You know, we’re we even see borrowers who just come right in and, you know, no employment income, no credit, no nothing. But, you know, they can have a bag of cash to make a big down payment and we can always make something happen. And, you know, depending on what the situation is, sometimes it’s more costly, maybe for the short run. But we can always make, there is always a solution out there
Todd Veinotte: [00:04:11:08] When it comes to them having cash. You have to vet where the money comes from?
Clinton Wilkins: [00:04:15:25] Yes, 100 per cent.
Todd Veinotte: [00:04:16:17] That’s a huge part of it.
Clinton Wilkins: [00:04:17:17] Some lenders require the funds being in Canada for at least 30 days before the closing. Right. Some lenders require the funds to have a 90 day history of, you know, where they’ve been. Sometimes it’s challenging to get a history from funds that are not in Canada. The reason being is certain countries limit the amount of money you can actually take out of the country.
But there are a few workarounds, obviously, for getting the money. And sometimes money gets sent from aunt, uncle, friends, and it’s really hard to trace the money and really where that money came from. So normally what I tell borrowers is if you need to have the money in the bank for 90 days or if you need to have the money in the bank for 30 days, depending on what a program and what lender you’re using, just get the money in the bank.
I think, you know, sometimes borrowers are waiting for the best exchange rate or, you know, they’re waiting to like sell an investment or, you know, they have a property selling in a, you know, another country.
“Stop moving your money around.”
Clinton Wilkins: [00:05:14:26] It’s always easier when we can prove where your skin in the game is coming from. And if the money’s in a negotiable fund and a Canadian institution, it’s always easier.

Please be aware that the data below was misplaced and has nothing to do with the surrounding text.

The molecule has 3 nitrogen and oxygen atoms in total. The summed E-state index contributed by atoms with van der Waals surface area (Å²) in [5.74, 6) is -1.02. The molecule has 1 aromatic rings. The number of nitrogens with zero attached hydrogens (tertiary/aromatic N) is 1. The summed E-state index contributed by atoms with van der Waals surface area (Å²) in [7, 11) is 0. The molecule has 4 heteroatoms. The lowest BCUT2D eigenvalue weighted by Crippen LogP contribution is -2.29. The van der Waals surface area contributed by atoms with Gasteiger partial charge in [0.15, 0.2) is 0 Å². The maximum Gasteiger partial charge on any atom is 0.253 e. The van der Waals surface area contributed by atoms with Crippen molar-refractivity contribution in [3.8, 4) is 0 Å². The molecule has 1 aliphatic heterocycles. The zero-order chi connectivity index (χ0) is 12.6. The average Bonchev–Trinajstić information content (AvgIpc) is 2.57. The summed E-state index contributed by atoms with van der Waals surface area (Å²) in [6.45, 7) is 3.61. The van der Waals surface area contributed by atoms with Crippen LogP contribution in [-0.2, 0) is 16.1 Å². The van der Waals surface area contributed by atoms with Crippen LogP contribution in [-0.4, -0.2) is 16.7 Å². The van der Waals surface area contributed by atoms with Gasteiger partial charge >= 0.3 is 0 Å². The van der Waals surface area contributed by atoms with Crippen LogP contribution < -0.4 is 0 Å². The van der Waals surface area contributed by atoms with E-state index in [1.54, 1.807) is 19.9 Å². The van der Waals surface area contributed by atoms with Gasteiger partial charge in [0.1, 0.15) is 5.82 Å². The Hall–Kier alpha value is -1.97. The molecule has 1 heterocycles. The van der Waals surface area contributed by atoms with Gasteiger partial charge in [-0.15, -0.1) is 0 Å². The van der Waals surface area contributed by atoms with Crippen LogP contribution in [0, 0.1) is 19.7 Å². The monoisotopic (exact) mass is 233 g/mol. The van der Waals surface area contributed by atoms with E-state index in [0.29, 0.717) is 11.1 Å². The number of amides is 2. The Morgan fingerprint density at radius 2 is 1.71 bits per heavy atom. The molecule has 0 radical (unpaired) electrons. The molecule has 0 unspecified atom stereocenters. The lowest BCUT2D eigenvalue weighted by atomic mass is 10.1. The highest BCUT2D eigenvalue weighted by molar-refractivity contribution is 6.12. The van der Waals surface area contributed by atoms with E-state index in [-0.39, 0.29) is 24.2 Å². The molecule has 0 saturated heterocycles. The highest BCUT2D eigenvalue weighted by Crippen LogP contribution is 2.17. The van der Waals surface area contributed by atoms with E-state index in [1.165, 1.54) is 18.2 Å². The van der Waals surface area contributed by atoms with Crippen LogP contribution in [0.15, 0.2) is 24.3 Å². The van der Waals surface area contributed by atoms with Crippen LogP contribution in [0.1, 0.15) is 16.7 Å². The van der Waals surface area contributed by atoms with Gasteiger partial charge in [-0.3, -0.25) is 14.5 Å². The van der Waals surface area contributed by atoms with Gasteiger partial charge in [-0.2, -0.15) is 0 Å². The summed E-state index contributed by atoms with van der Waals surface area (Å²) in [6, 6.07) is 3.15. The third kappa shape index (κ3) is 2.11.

And the one rule of caution that I will say. And I’ll say this to, you know, Canadians too. Stop moving your money around. I sometimes see borrowers that have 10 bank accounts and they’re constantly moving money around from institution to institution, to institution. It becomes very challenging to get the history when there’s constant money moving around and any time that there’s large deposits, we have to prove where those funds came from.
It’s really for anti money laundering. And the federal government uses mortgage lending really, as you know, or a way for them to ensure that their income taxes are getting paid. But also, we’re basically auditing these bank accounts and the lenders audit it to ensure that the money that’s being used for the financial transaction and the financial instrument, instrument in terms of getting a mortgage, we know where those funds are coming.
Todd Veinotte: [00:06:20:29] Why would people move money around?
Clinton Wilkins: [00:06:22:17] I don’t know. It’s just like you move money from one institution to another, then from a savings account into a checking account, into an investment account, back into the checking account and then back to another institution. I’m not sure why people move money around.
I only have like one bank account in my personal name. Yeah. And, you know, in my business account, or my under my business, I have two bank accounts. I don’t know why people have so many bank accounts. Even 15 years later, it always perplexes me.. Why so many? And why move the money? I don’t know. And it’s really hard to unring the bell. But if you’re listening to our show. Just don’t move your money around. Really, really easy.
It’ll make my job easier and it seriously will make your job as a borrower much easier when we’re asking for that history. And then we’re going through those statements with a fine tooth comb to making sure that, you know, obviously that that money is your money.
See you next month!
Todd Veinotte: [00:07:14:24] How do people get hold of you?
Clinton Wilkins: [00:07:15:19] Check us out online. I think the first place to look is on our website at teamclinton.ca/radio. Lots of great information on there, lots of great contact information, blog posts. And, you know, there’s links right to our social posts. So you can see all kinds of great information, little snippets of our show. And we’ll certainly be back with you next month.
Todd Veinotte: [00:07:34:24] Hoe much fun did you have?
Clinton Wilkins: [00:07:35:29] I had so much fun. And, you know, I love that it’s August. And, you know, hopefully we have a great rest of the summer. And, you know, I’m really looking forward to September. I always feel September is kind of like a fresh start.
Todd Veinotte: [00:07:50:05] You got it. Thanks, Clinton.
Clinton Wilkins: [00:07:52:08] Thanks for having me.
Todd Veinotte: [00:07:53:05] All right. That’s Clinton Wilkins, your mortgage guru. And this is Mortgage 101: Your Guide to Homeownership here on News 95.7. We’ll be back next month.
If you have any questions, get in touch with us at Clinton Wilkins Mortgage Team! You can call us at (902) 482-2770 or contact us here.